“I have the chance to break the Borg record because I have already won six. The pressure is the same every year. I am here because I try my best every day and because I have a lot of motivation, the desire to try to win the tournament, not because it’s the seventh, because it’s Roland Garros. It’s one of my top tournaments of the year, if not the most important.So seriously, the extra pressure for me is zero. In the end, if it finally happens, it’s going to be another thing that maybe is important, maybe not that important. For me, the important thing is Roland Garros.” (ITV)
Nadal, in pursuit of his seventh title at Roland Garros, looks to pass Bjorn Borg’s all-time record at the event. The Spaniard has been in sizzling form, dropping his serve only once in the tournament – in his first match. He has lost only 35 games en route to the final, the fewest he has ever lost en route to a finals appearance in Paris. Borg holds the Open Era record, having dropped 32 games en route the title in 1978. Nadal will also be looking to raise his eleventh Grand Slam trophy, and his first since his four-set win over Roger Federer at last year’s event. Federer, after falling to Djokovic in the semifinals, described Nadal as the “overwhelming favorite” to win the title. Despite his dominant 51-1 record at the event, Nadal refuses to view himself as the favorite:
“I don’t feel I’m the great favourite, as he said, because I’m going to play against the number one.” (ITV)
Nadal’s Road to the Final:
R1: d. Simone Bolelli (ITA) 6-2, 6-2, 6-1
R2: d. Denis Istomin (UZB) 6-0, 6-2, 6-2
R3: d. (Q) Eduardo Schwank (ARG) 6-1, 6-3, 6-4
R4: d. (13) Juan Monaco (ARG) 6-2, 6-0, 6-0
QF: (12) Nicolas Almagro (ESP) 7-6(4), 6-3, 6-2
SF: d. (6) David Ferrer (ESP) 6-2, 6-2, 6-1
“I haven’t won a set against him in this court. All the facts are on his side,” Djokovic said. “But, look, I feel different nowadays. I believe I’m at the peak of my career. I’m playing the best tennis of my life in last year and a half, and I should use that. I should use that as a confidence (boost) and try to get my hands on a title.” (ITV)
As the Spaniard cruised through his half of the draw, Djokovic had a considerably tougher road to his first French Open final. First, he was forced to rally from two sets down against Italian Andreas Seppi in the fourth round, and saved four match points against Frenchman Jo-Wilifred Tsonga in the quarterfinals. Djokovic will be looking to complete the career Grand Slam, as well as be the first man since Rod Laver to hold all four major titles at once. Despite his struggles early in the event, the Serbian hit his stride late in his semifinal against Federer, striking 27 winners and making only 17 unforced errors in windy conditions.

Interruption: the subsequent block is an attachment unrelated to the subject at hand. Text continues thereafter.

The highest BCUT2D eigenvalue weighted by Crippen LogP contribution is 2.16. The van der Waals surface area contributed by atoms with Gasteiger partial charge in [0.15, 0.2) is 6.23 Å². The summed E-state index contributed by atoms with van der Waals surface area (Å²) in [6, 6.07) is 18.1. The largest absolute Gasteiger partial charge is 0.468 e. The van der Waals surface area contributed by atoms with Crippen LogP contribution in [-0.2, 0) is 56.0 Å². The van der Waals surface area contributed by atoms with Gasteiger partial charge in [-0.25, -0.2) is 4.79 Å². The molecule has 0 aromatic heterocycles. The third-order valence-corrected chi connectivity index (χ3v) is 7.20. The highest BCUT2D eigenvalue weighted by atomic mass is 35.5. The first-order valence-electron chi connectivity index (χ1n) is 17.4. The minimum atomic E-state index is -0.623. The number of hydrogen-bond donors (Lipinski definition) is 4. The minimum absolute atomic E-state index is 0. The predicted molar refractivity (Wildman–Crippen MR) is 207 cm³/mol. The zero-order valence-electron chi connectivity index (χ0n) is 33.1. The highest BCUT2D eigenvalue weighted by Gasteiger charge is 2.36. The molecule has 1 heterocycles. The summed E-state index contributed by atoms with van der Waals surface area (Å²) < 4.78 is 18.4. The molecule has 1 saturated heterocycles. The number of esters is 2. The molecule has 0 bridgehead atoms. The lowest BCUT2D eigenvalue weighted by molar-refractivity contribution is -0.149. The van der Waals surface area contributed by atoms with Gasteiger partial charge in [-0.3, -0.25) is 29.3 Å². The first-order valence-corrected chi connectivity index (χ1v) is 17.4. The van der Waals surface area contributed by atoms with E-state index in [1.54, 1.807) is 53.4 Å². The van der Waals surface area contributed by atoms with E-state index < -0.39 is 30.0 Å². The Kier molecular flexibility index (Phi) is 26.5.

Djokovic’s Road to the Final:
R1: d. Potitio Starace (ITA) 7-6(4), 6-3, 6-1
R2: d. Blaz Kavcic (SLO) 6-0, 6-4, 6-4
R3: d. (WC) Nicolas Devilder (FRA) 6-1, 6-2, 6-2
R4: d. (22) Andreas Seppi (ITA) 46, 6-7(5), 6-3, 7-5, 6-3
QF: d. (5) Jo-Wilifred Tsonga (FRA) 6-1, 5-7, 5-7, 7-6(6), 6-1
SF: d. (3) Roger Federer (SUI) 6-4, 7-5, 6-3
Djokovic and Nadal rank first and second for break points converted in the event; Djokovic leads all competitors with 39 break points converted and Nadal is right on his heels having converted 37. As we’ve come to expect, this match will be dominated by long, grinding rallies. Nadal and Djokovic both appear three times on the “Longest Rally Count Leaders” list. Nadal played a 34 shot rally against Almagro, a 32 shot rally against Ferrer and a 31 shot rally against Istomin; he won two of the three points. Djokovic, to his credit, also came out on top in two of the three longest rallies of the tournament; he and Federer had both a 36 and 28 shot rally in the semifinals, and he also played a 30 shot rally against Devilder.
The two have played 32 times in their career, with Nadal leading 18-14. Djokovic leads the head-to-head in Grand Slam finals 3-1, after triumphs in 2011 at Wimbledon and the US Open, and earlier this year in a six-hour epic at the Australian Open. The final will mark the fourteenth time the two have met on clay, where Nadal leads Djokovic 11-2.
The Mutua Madrileña Madrid Open is one of the biggest clay court warm-up events for both the ATP and WTA on the road to Roland Garros. This week, however, the discussion hasn’t been about which players are looking like the favorites to lift the title in Paris, or even about play in general, but about the clay. The color of the clay. The blue color of the clay.